Not all paths to success are identical. That is a message that was reinforced in unusual fashion for Andrew Miller during an unforgettable dinner conversation.
Miller, who starts for the Red Sox on Saturday night, is attempting to resurrect his career and unlock the tremendous potential that the baseball world has seen in him since he was a teenager. The 6-foot-7 left-hander elected to sign with the Red Sox this winter after forging a 15-26 record and 5.84 ERA in parts of five years with the Marlins and Tigers.
The early returns have been impressive. After chiseling a 2.47 ERA in 13 outings in Triple-A, Miller is 1-0 with a 3.09 ERA, 10 strikeouts and five walks in 11 2/3 innings spanning two starts with the Sox. He has shown impressive glimpses upon which he can build as he tries to leave behind the early-career struggles that reflected, in part, his rushed development. (Miller was pushed to the majors almost immediately after being drafted with the sixth overall pick in the 2006 draft.)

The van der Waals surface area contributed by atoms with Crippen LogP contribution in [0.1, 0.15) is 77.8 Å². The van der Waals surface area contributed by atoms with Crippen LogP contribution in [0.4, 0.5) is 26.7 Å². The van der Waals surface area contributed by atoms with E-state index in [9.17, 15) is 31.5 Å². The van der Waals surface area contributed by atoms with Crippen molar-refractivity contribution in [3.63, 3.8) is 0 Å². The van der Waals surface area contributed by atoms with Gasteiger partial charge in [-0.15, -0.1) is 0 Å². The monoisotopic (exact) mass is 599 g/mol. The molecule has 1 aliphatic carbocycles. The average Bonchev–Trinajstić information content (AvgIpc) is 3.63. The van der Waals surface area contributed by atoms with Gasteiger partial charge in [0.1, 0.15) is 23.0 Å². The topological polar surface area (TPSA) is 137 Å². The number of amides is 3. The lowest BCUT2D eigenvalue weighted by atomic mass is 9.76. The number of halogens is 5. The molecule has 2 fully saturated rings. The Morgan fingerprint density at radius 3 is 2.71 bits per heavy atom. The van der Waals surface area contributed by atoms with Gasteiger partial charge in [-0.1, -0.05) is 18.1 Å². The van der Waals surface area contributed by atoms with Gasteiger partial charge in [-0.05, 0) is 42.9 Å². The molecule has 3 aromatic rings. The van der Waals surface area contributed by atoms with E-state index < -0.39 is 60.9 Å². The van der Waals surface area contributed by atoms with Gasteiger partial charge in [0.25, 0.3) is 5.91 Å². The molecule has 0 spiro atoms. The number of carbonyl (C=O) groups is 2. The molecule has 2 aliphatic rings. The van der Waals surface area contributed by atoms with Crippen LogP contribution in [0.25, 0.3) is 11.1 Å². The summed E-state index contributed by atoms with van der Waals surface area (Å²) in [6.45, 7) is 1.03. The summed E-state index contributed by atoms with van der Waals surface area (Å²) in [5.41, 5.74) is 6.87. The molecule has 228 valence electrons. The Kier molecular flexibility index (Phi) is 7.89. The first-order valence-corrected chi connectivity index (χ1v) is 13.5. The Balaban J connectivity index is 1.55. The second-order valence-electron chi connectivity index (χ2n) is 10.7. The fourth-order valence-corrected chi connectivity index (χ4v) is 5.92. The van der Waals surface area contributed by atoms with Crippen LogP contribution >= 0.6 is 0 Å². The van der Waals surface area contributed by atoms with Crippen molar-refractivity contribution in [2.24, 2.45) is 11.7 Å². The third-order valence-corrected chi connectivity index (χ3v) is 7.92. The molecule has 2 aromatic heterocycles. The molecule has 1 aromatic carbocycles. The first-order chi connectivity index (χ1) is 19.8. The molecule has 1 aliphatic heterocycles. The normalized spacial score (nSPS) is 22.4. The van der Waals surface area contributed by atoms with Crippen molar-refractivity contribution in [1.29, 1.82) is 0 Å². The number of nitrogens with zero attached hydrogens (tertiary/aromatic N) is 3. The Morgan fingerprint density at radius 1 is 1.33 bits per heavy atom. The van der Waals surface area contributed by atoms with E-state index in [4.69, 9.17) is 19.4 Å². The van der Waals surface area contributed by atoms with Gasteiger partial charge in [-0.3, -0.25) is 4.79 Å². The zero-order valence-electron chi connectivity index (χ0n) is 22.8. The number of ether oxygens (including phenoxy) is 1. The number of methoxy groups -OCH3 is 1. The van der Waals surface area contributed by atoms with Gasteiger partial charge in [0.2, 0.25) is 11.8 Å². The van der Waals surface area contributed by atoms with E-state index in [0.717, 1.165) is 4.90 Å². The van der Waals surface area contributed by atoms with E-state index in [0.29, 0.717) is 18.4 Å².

The left-hander is attempting something rare. The success stories of dramatic mid-career turnarounds by pitchers who struggle desperately with their command into their mid-20s are few. Even so, they exist, and Miller need look no further than a memorable dinner experience he had a few years ago to be reminded of that.
Though Miller struggled to a 6-10 record and 5.87 ERA in his first year with the Marlins in 2008 (the season after Florida had traded superstar first baseman Miguel Cabrera for the pitcher and outfielder Cameron Maybin), Florida owner Jeffrey Loria had taken a liking to the bright, affable left-hander, and would often seek him out to exchange pleasantries.
And so, in spring training of 2009, Loria approached Miller with an unexpected invitation: Loria and Marlins Assistant GM Dan Jennings (along with their wives) were planning on having dinner with legendary left-hander Sandy Koufax. They wanted Miller to join.
“Pretty unbelievable. It’s one of those opportunities, if someone offers it to you, you’re like, ‘Yeah, I’ll believe it when it happens,’” Miller recalled this spring. “I guess [Loria] had come to know Sandy Koufax from somewhere. He knew Sandy, was having dinner and invited me.
“It’s certainly not something you’re going to turn down. You’ll make room for it,” Miller mused. “It was a lot of fun. Getting to sit and talk baseball with Sandy Koufax, there’s not a lot better than that.”